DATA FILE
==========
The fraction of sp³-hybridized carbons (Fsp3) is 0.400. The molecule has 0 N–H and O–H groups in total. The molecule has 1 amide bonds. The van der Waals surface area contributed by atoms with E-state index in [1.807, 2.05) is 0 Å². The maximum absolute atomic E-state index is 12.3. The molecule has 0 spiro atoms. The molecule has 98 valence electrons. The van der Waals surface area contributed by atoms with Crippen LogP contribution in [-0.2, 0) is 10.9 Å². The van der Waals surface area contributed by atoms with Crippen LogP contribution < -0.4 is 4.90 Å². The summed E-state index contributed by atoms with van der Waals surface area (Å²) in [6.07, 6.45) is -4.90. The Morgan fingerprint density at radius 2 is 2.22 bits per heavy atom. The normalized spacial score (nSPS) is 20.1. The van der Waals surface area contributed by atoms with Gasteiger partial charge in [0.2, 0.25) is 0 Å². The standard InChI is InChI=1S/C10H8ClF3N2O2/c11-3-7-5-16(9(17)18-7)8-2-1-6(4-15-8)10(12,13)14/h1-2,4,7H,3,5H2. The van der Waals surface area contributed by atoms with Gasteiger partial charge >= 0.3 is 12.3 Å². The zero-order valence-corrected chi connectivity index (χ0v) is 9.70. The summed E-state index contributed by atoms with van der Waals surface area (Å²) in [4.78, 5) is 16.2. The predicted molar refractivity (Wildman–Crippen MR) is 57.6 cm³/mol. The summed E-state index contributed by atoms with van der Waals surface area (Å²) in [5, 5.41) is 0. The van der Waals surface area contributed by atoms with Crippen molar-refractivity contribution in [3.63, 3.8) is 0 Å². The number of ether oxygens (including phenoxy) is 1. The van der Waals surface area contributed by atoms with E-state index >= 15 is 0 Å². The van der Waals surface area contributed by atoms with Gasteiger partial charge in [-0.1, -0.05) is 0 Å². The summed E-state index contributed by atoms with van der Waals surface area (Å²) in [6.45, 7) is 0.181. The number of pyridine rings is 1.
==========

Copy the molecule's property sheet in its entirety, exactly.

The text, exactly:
The fraction of sp³-hybridized carbons (Fsp3) is 0.400. The molecule has 0 N–H and O–H groups in total. The molecule has 1 amide bonds. The van der Waals surface area contributed by atoms with E-state index in [1.807, 2.05) is 0 Å². The maximum absolute atomic E-state index is 12.3. The molecule has 0 spiro atoms. The molecule has 98 valence electrons. The van der Waals surface area contributed by atoms with Crippen LogP contribution in [-0.2, 0) is 10.9 Å². The van der Waals surface area contributed by atoms with Crippen LogP contribution < -0.4 is 4.90 Å². The summed E-state index contributed by atoms with van der Waals surface area (Å²) in [6.07, 6.45) is -4.90. The Morgan fingerprint density at radius 2 is 2.22 bits per heavy atom. The normalized spacial score (nSPS) is 20.1. The van der Waals surface area contributed by atoms with Gasteiger partial charge in [0.2, 0.25) is 0 Å². The standard InChI is InChI=1S/C10H8ClF3N2O2/c11-3-7-5-16(9(17)18-7)8-2-1-6(4-15-8)10(12,13)14/h1-2,4,7H,3,5H2. The van der Waals surface area contributed by atoms with Gasteiger partial charge >= 0.3 is 12.3 Å². The zero-order valence-corrected chi connectivity index (χ0v) is 9.70. The summed E-state index contributed by atoms with van der Waals surface area (Å²) in [4.78, 5) is 16.2. The predicted molar refractivity (Wildman–Crippen MR) is 57.6 cm³/mol. The summed E-state index contributed by atoms with van der Waals surface area (Å²) in [5, 5.41) is 0. The van der Waals surface area contributed by atoms with Crippen molar-refractivity contribution in [3.63, 3.8) is 0 Å². The number of ether oxygens (including phenoxy) is 1. The van der Waals surface area contributed by atoms with E-state index >= 15 is 0 Å². The van der Waals surface area contributed by atoms with Gasteiger partial charge in [-0.1, -0.05) is 0 Å². The summed E-state index contributed by atoms with van der Waals surface area (Å²) in [6.45, 7) is 0.181. The number of pyridine rings is 1.